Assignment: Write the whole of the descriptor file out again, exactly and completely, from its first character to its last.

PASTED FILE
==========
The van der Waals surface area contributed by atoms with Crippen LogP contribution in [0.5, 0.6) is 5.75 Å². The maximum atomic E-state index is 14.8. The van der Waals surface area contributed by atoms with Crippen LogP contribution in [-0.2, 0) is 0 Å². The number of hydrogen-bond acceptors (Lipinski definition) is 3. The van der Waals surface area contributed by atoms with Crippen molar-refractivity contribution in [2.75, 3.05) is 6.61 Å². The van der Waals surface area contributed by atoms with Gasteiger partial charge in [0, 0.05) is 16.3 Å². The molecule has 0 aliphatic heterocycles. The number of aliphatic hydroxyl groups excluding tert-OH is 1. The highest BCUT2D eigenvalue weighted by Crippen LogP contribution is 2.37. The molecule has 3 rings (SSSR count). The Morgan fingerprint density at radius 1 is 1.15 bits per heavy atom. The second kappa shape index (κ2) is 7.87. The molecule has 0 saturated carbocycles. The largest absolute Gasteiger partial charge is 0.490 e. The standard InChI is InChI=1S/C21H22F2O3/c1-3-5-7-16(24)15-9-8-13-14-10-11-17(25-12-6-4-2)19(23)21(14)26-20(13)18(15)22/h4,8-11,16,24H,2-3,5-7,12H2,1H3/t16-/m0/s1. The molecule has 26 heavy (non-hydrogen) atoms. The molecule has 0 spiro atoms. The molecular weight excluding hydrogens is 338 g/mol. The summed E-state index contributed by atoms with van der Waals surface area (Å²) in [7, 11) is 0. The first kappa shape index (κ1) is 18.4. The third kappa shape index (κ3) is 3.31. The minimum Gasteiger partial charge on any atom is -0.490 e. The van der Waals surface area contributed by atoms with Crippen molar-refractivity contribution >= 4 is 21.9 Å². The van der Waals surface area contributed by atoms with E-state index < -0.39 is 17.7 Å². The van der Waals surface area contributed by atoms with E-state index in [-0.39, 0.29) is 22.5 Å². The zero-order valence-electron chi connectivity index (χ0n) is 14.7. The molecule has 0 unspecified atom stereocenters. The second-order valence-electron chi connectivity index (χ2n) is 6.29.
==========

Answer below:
The van der Waals surface area contributed by atoms with Crippen LogP contribution in [0.5, 0.6) is 5.75 Å². The maximum atomic E-state index is 14.8. The van der Waals surface area contributed by atoms with Crippen LogP contribution in [-0.2, 0) is 0 Å². The number of hydrogen-bond acceptors (Lipinski definition) is 3. The van der Waals surface area contributed by atoms with Crippen molar-refractivity contribution in [2.75, 3.05) is 6.61 Å². The van der Waals surface area contributed by atoms with Gasteiger partial charge in [0, 0.05) is 16.3 Å². The molecule has 0 aliphatic heterocycles. The number of aliphatic hydroxyl groups excluding tert-OH is 1. The highest BCUT2D eigenvalue weighted by Crippen LogP contribution is 2.37. The molecule has 3 rings (SSSR count). The Morgan fingerprint density at radius 1 is 1.15 bits per heavy atom. The second kappa shape index (κ2) is 7.87. The molecule has 0 saturated carbocycles. The largest absolute Gasteiger partial charge is 0.490 e. The standard InChI is InChI=1S/C21H22F2O3/c1-3-5-7-16(24)15-9-8-13-14-10-11-17(25-12-6-4-2)19(23)21(14)26-20(13)18(15)22/h4,8-11,16,24H,2-3,5-7,12H2,1H3/t16-/m0/s1. The molecule has 26 heavy (non-hydrogen) atoms. The molecule has 0 spiro atoms. The molecular weight excluding hydrogens is 338 g/mol. The summed E-state index contributed by atoms with van der Waals surface area (Å²) in [7, 11) is 0. The first kappa shape index (κ1) is 18.4. The third kappa shape index (κ3) is 3.31. The minimum Gasteiger partial charge on any atom is -0.490 e. The van der Waals surface area contributed by atoms with Crippen molar-refractivity contribution >= 4 is 21.9 Å². The van der Waals surface area contributed by atoms with E-state index < -0.39 is 17.7 Å². The van der Waals surface area contributed by atoms with E-state index in [-0.39, 0.29) is 22.5 Å². The zero-order valence-electron chi connectivity index (χ0n) is 14.7. The molecule has 0 unspecified atom stereocenters. The second-order valence-electron chi connectivity index (χ2n) is 6.29.